The draft management plan, drawn up in the wake of the 2020 outdoor recreation boom—spurred on by the covid-19 pandemic—includes recommendations for the construction of additional bathrooms, delineated parking spots, a redesign of the entrance station to improve the flow of traffic, and a shuttle system, which Carson says is widely supported by climbers and other visitors alike. The plan also mentions potential trail improvements to keep hikers and bikers off the roadway, but doesn’t mention the other traffic obstacle: One of the park’s most classic moderates, the Bastille Crack (5.7+) is right off the main thoroughfare; belayers, onlookers, and the parties next in line all gather in the road.
Carson told Climbing that these strategies will be implemented first, and that a reservation system will be used as a last resort—likely not for another two to three years. However, the draft management plan states that reservations “will be piloted as soon as it is feasible to do so.”
Early access and some availability for walk-up reservations are a possibility, Carson says, though Levin believes more needs to be done to ensure a fair solution for climbers, who have been such a prominent and longstanding part of park history.
“I think the park’s intentions are good, but they’ve presented a fairly black-and-white proposal,” Levin says, adding that he’d like to see more explicit allowances for reservation-free early access and a larger number of spots for walk-ins.
“Our biggest fears are about safety,” says Kate Beezley, executive director of the Boulder Climbing Community (BCC), a local climbing stewardship nonprofit. “If people have a reservation, they might have this mentality where they’re going to go for it even if it’s not the safest conditions or there’s a thunderstorm rolling in.”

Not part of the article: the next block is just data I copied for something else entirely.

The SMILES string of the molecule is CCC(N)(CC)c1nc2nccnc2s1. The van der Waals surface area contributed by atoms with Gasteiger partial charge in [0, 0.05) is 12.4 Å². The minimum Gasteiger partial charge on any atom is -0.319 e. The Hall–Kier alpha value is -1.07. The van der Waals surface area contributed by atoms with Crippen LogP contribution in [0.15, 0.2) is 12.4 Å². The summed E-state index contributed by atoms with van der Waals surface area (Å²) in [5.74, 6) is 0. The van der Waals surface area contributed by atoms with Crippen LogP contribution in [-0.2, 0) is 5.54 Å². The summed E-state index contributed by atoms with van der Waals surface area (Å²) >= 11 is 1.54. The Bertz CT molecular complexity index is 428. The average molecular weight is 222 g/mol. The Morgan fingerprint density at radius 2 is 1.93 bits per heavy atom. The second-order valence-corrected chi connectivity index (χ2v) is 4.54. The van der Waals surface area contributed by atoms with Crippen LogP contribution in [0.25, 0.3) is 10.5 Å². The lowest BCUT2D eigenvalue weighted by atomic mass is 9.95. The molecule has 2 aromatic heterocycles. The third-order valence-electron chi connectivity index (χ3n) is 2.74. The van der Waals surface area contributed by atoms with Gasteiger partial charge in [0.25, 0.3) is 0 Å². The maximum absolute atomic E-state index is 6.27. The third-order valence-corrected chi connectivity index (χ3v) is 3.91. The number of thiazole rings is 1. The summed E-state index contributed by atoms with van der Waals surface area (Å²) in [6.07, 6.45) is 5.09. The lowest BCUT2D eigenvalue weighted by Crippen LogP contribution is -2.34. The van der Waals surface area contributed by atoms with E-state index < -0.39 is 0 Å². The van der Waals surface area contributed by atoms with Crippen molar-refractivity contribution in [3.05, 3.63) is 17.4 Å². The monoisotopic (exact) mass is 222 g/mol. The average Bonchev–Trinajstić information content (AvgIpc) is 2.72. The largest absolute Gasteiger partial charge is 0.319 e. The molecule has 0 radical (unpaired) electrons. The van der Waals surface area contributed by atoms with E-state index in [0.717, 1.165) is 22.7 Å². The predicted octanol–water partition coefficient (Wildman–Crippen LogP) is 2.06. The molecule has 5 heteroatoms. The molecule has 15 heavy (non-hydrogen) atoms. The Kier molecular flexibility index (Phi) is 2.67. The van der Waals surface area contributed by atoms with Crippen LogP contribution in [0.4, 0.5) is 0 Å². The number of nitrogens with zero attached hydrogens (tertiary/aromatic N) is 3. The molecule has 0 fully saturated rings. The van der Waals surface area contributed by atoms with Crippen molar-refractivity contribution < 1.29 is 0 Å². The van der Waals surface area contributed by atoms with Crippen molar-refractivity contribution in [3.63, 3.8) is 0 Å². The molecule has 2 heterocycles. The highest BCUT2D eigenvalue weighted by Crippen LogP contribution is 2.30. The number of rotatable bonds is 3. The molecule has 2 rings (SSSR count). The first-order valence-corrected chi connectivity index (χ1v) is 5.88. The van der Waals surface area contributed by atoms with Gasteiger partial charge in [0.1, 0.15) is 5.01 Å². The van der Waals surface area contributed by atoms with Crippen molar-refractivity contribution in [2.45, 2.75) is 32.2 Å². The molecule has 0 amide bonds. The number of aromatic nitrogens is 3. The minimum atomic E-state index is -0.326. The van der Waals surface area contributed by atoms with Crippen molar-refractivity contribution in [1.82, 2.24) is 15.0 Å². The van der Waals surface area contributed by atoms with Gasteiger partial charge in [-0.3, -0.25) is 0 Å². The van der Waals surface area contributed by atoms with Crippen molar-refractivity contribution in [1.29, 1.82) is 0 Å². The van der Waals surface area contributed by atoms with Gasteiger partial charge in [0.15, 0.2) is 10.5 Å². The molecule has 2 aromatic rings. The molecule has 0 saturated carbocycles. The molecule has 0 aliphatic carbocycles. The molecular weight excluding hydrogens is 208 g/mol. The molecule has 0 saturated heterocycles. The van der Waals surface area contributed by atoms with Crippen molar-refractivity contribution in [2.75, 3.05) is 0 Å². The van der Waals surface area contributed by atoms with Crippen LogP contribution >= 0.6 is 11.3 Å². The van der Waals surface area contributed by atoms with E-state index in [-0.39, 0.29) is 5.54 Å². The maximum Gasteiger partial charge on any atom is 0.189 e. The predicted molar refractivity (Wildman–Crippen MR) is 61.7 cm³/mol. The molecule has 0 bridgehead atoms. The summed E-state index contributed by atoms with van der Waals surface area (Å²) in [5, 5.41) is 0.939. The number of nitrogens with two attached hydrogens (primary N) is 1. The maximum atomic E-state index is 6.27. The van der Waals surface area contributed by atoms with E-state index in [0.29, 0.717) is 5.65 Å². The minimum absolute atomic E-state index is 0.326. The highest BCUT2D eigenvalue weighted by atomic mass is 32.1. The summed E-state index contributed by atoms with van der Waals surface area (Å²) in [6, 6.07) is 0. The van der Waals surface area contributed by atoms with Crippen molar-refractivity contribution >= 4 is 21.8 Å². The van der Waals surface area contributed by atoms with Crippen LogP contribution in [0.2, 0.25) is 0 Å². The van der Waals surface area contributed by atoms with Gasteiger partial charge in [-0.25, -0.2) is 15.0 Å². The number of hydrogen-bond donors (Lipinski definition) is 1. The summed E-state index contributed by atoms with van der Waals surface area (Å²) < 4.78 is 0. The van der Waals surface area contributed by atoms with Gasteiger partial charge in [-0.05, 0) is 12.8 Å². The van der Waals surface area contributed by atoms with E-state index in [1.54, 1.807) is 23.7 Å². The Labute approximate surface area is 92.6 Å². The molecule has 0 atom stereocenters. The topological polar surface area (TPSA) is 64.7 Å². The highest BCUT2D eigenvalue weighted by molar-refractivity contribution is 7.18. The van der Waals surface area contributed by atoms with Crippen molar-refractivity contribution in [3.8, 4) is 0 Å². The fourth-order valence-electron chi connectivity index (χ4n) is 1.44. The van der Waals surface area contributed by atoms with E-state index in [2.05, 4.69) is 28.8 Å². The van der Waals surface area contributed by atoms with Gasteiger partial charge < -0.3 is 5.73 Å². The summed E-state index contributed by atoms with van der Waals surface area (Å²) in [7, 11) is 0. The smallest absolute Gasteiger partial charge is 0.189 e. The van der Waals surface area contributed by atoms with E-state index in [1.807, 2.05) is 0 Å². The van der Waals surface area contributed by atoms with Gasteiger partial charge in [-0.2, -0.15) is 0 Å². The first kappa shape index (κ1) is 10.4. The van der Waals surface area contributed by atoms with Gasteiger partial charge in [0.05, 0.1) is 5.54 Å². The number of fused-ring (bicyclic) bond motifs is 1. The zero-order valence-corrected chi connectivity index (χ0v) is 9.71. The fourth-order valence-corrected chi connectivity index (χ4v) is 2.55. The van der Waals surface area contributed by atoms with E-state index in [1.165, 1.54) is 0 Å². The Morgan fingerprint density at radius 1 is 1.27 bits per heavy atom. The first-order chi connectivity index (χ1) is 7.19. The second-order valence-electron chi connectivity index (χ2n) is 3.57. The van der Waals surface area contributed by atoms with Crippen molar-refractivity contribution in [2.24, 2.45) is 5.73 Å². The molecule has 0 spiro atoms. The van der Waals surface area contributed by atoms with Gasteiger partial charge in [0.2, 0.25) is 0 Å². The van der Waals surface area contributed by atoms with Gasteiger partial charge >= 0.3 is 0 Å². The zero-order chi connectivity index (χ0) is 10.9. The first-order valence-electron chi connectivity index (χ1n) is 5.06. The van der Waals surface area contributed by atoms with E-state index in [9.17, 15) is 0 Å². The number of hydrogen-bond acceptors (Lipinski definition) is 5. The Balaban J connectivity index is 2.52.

Safety concerns have also been at the forefront of discussions surrounding the new permit system for Yosemite National Park big wall climbing. Like Eldorado Canyon, Yosemite is filled with historic, highly coveted objectives that many climbers wait a lifetime to do. What’s a little rain when you’ve only got one day to try the route and you’ve flown across the country to do so?
Mitchell predicts that reservations could also dampen the adventurous spirit of Eldorado Canyon climbers. “If climbers only have a few hours, maybe they will flock to climbs they know as opposed to challenging themselves to try something new,” she says. Switching to a reservation system, Mitchell adds, would make the park feel less like a nature reserve and more like a climbing gym.
The BCC has released an official response letter to the new draft management plan, and Beezley urges climbers to submit their comments before the window for public review closes on May 25. She especially urges climbers to include their thoughts on how a reservation system could be made fair and reasonable to their user group, to emphasize that climbers self-disperse and follow Leave No Trace ethics, and to share their preferences on where shuttles should pick up and drop off such that climbers would be more likely to use them.
“I think it’s important to remember that the management plan does highlight that the park is a special place for climbers,” Beezley adds. “The park is not out to get us. But the biggest thing we can do is to advocate for ourselves and continue to be those positive partners.”